5 must-see landscapes in Mongolia

November 28, 2017

A lesser-explored part of Asia and the least densely populated country on the planet, Mongolia is characterized by its untouched, barren landscapes and some of the last remaining nomadic communities on the planet.

At 1.5 million square kilometres in size, it would take days to traverse from corner to corner in this land of extremes. From desert to rolling sand dunes; from rocky valleys to canyons; from lush, green national parks to snow-capped mountain ranges —Mongolia’s isolation and geographic diversity make it perfect for discovery via grand overland adventures. Here are five unmissable landscapes:

The North: Lake Khövsgöl

On the Russian border sits the mighty Lake Khövsgöl, Mongolia’s largest freshwater lake and one of the world’s 17 ancient lakes. At over 2 million years old, it’s a pilgrimage site of sorts, known for slow and scenic multi-day horseback rides through the surrounding valleys, marches and steeps. It’s here where people also come to meet the Dukhan: the nomadic reindeer breeders who reside specifically in this region.

The South: Gobi Desert

The Gobi Desert conceals a surprising multitude of topographies. While the Khongoryn Els sand dunes — usually reached by camel back from a secluded Ger camp — are a highlight, the Gobi is also home to the hiking haven that is the Yolin Am canyon and ice glacier, as well as the Baga Gazryn Chuluu granite rock formations. With a 20-metre long cave and a scattering of ancient burial sites, these stones are worshipped by locals who make pilgrimages there; it is said that Ghengis Khan camped here before making his own journey through the Gobi.

Central: The Orkhon Valley

For swaths of lush green forest and rolling hills, head to the Orkhon Valley, where many take on the short hike to the Tuvkhon Monastery — which sits at an elevation of 2,600 metres — or to wander amongst the ruins of 8th century Turkic memorials. There are also hot springs to relax in, and the Ulaan Tsutgalan waterfall, fed by the waters of the Orkhon River.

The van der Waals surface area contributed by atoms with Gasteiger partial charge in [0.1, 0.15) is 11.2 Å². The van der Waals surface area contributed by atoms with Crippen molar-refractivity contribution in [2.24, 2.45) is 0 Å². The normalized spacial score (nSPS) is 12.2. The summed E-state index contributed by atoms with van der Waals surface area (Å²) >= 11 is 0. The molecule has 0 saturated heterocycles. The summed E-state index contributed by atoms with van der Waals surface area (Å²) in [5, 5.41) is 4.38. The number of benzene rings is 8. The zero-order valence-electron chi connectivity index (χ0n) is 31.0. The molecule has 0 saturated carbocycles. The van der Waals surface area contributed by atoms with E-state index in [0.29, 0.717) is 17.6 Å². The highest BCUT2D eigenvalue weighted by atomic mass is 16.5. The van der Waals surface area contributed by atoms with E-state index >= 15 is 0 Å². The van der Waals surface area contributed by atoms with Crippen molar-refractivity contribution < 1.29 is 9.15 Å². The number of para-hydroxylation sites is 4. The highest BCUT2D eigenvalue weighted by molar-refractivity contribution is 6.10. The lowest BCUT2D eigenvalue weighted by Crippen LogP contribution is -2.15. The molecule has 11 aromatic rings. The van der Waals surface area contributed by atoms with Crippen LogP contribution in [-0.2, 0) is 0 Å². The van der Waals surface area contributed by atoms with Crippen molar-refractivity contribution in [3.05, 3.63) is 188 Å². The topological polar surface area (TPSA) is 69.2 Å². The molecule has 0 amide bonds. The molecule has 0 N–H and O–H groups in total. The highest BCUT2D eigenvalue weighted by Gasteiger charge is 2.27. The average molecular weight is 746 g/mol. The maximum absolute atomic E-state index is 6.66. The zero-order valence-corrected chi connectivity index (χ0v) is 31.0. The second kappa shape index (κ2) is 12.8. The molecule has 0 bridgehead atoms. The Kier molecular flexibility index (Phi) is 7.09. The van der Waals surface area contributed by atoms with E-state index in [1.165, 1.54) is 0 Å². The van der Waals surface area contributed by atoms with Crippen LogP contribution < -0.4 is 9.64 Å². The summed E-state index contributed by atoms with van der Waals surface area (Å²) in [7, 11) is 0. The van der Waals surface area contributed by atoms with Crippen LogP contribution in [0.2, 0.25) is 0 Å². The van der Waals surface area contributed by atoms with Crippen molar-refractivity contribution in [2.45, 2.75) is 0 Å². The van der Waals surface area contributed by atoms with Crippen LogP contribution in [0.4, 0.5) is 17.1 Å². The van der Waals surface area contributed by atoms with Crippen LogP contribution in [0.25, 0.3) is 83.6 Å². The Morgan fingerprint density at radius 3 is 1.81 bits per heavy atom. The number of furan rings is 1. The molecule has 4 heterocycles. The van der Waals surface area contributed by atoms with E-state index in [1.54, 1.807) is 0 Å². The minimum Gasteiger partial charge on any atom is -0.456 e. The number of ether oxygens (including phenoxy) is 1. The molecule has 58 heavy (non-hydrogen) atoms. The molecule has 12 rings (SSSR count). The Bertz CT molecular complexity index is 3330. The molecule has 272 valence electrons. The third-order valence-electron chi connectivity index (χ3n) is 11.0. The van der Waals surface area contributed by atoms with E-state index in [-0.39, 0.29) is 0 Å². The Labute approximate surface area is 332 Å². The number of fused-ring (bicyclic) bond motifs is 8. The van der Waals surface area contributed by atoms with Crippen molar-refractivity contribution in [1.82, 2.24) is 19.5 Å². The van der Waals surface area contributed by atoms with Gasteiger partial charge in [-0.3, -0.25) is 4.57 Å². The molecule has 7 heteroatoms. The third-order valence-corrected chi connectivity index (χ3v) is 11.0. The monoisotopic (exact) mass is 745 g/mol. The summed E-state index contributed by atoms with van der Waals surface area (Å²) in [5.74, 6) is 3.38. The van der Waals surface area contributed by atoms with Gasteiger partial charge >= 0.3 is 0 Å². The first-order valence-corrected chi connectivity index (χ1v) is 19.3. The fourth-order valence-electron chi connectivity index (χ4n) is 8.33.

The East: The Biosphere National Parks

To try your luck at spotting a wild Takhi horse, better known as Przewalski’s horse, you must go to Khustain Nuruu National Park. It’s a protected area, because it is a remarkable biosphere home to hundreds of rare and unique species of flora and fauna. It was here that the Takhi — once extinct in the wild — was reintroduced right here to its native habitat.

Gorkhi-Terelj National Park is the national park closest to the capital, Ulaanbaatar. The majority of the park remains off-limits, but visitors can still traverse the rocky hilltops to see the affectionately named Turtle Rock.

The West: Altai Mountains

For avid trekkers and mountaineers, the largest and highest mountain range in Mongolia — the Altai — is calling. Accessible from Altai Tavan Bogd National Park, there’s all manner of multi-day treks through this pristine landscape, where you can climb to altitudes of more than 3,000 metres. An area where nomadic herdsmen have long gathered, this region is also where you can meet the Kazakh people — known for their expert eagle training.

Getting there

Ready for a trip to Mongolia? G Adventures can get you there. Check out our small group tours to Mongolia here.

Previous Article
5 fascinating facts about the penguin
5 fascinating facts about the penguin

You know they can't fly. But do you know where they live?

Next Article
Cuba: No resorts needed
Cuba: No resorts needed

There's way more to Cuba than all-inclusives

Sign Up for our Newsletter

Sign Up Here